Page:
3D Printed Flexible Floating Mask

About: Instructables Community Manager - I am powered by sugar and rainbows! For realz!

Last year, I made floating 3D printed masquerade masks by 3D printing on tulle fabric. While I just loved how they looked, they just weren't as comfortable as I would prefer. After getting some clear-ish flexible filament, I thought it would be fun to experiment with making them float a different way. This Instructable covers how you can take a 3D printed "floating" mask design and make it work with a flexible filament base to make a mask that looks good and feels comfortable.

Instructable 318

Etsy

You can buy this gem mask with either tulle or a flexible filament base (and my other masks) in my Etsy Store.

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Step 1: Supplies

Supplies:

Step 2: Mask & Base Design

I designed my mask using Tinkercad.

First, you need a mask design. Originally, I was working off my stars and moon mask but I decided to make a new one for fun.

Once you have the mask design, you need to create a flexible base. The Base will be made up of the base of the design itself (the gems) plus lines to connect everything together.

So, to start, you need the base of all the gems.

Then you need the lines to connect the gems. I already imported some mask shapes to work with and shrank or enlarged them as need be.

Lastly, I connected bits that needed some more support. You want to support going up and down the middle (green), and going from left to right (red) since it will be pulled tight by the ribbon. Then, just add in any little bits if you feel the mask is hanging too much (blue). I had to go through a few prints to get all these little bits right, so you might not get it 100% right the first time.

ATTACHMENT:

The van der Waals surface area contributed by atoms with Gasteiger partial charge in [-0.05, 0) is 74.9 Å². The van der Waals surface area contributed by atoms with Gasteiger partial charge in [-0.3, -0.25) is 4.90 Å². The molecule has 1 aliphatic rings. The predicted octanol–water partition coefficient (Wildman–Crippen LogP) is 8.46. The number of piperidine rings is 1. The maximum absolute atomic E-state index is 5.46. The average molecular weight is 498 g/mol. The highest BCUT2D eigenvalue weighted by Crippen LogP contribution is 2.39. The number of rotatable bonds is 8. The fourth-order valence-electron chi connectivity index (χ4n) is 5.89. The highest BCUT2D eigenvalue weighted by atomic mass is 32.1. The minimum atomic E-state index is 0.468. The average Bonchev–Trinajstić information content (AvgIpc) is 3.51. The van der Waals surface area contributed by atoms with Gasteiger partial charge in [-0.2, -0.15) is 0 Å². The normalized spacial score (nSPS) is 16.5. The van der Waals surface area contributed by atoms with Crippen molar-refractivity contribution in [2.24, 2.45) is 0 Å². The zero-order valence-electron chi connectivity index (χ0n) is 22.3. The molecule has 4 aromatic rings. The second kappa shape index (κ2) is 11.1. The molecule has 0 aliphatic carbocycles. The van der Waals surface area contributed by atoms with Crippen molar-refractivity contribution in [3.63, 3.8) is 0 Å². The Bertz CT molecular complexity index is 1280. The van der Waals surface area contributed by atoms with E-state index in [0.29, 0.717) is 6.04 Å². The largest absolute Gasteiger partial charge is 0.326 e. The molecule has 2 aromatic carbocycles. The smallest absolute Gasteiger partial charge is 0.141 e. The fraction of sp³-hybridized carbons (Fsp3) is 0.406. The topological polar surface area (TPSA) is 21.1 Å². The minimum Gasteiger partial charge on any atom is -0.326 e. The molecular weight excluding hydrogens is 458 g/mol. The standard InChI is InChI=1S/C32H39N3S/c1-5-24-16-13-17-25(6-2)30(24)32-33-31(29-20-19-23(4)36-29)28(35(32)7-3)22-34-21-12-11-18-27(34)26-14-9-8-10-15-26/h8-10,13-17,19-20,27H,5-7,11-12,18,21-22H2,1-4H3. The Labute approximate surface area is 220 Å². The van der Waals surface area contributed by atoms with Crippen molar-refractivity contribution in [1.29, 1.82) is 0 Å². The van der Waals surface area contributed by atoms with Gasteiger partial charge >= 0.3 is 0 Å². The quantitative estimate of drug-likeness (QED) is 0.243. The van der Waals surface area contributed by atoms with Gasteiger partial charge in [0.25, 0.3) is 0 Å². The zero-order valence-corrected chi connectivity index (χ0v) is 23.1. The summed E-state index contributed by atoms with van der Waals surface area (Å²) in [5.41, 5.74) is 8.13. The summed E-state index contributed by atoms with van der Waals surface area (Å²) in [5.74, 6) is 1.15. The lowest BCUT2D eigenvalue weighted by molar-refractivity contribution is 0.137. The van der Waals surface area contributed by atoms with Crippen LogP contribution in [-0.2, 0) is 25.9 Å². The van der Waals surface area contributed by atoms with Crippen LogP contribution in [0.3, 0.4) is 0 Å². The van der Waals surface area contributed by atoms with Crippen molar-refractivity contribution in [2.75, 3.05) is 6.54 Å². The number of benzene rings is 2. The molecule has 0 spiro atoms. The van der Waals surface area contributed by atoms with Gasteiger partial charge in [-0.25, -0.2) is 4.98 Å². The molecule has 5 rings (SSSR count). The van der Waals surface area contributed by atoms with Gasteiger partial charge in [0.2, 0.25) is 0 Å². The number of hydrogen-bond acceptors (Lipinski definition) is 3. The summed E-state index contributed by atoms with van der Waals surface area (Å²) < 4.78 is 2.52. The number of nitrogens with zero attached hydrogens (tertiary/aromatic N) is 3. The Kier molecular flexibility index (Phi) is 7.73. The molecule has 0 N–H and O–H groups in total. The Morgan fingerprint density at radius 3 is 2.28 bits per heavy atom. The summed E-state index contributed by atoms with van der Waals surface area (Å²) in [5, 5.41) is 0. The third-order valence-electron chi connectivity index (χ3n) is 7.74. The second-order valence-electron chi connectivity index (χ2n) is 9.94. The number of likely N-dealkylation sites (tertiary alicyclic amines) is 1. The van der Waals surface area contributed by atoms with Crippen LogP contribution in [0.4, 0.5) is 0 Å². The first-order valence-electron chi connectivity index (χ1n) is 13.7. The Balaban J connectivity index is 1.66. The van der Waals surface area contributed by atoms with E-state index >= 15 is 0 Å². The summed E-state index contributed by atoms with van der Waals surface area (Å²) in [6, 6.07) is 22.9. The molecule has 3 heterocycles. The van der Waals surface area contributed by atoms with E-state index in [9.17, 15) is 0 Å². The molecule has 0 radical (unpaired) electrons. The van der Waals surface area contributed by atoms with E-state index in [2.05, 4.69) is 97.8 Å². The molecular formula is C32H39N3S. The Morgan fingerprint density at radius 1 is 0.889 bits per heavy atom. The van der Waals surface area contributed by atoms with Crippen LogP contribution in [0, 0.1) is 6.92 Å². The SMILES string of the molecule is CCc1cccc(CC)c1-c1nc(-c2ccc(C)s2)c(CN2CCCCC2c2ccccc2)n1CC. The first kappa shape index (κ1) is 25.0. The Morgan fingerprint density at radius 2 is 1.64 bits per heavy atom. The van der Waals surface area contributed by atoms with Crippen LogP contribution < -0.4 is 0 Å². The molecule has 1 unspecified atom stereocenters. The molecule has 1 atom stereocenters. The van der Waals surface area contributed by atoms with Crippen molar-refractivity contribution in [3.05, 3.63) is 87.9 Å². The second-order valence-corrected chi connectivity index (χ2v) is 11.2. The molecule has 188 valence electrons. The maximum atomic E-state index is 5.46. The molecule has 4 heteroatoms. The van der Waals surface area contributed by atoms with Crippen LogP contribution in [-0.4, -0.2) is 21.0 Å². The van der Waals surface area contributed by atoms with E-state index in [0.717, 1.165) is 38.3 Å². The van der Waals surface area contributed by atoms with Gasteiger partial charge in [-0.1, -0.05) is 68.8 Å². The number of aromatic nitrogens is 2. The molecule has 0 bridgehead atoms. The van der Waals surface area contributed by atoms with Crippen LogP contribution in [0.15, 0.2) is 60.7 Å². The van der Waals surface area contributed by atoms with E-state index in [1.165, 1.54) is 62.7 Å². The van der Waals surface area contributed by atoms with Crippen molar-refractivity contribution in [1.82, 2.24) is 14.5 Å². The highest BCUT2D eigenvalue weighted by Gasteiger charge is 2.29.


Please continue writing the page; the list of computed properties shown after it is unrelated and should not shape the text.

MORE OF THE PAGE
Some might be wondering, why don't you just do a solid base below the gems. I did this for two reasons, 1: I wanted to try to not make it as invisible as possible and 2: I wanted it to be able to breathe as much as possible, if it covers completely it will get way too hot.

Make the base .2mm high so it will be just 1 layer when printed and make sure the rest of the mask starts .2mm up from the bed. I needed to do this for the multimedia extruder I had, but if you don't have this, just make sure the base is .2mm thick and then the rest of the mask goes up from there. Then you can just group the whole design together.

Step 3: Slicing and Files

Files:

If you have a single extruder printer, just use the Full Gem file.

If you have a multi extruder, you can either use the Base + Single Color or the Base + Color 1 + Color 2 + Color 3.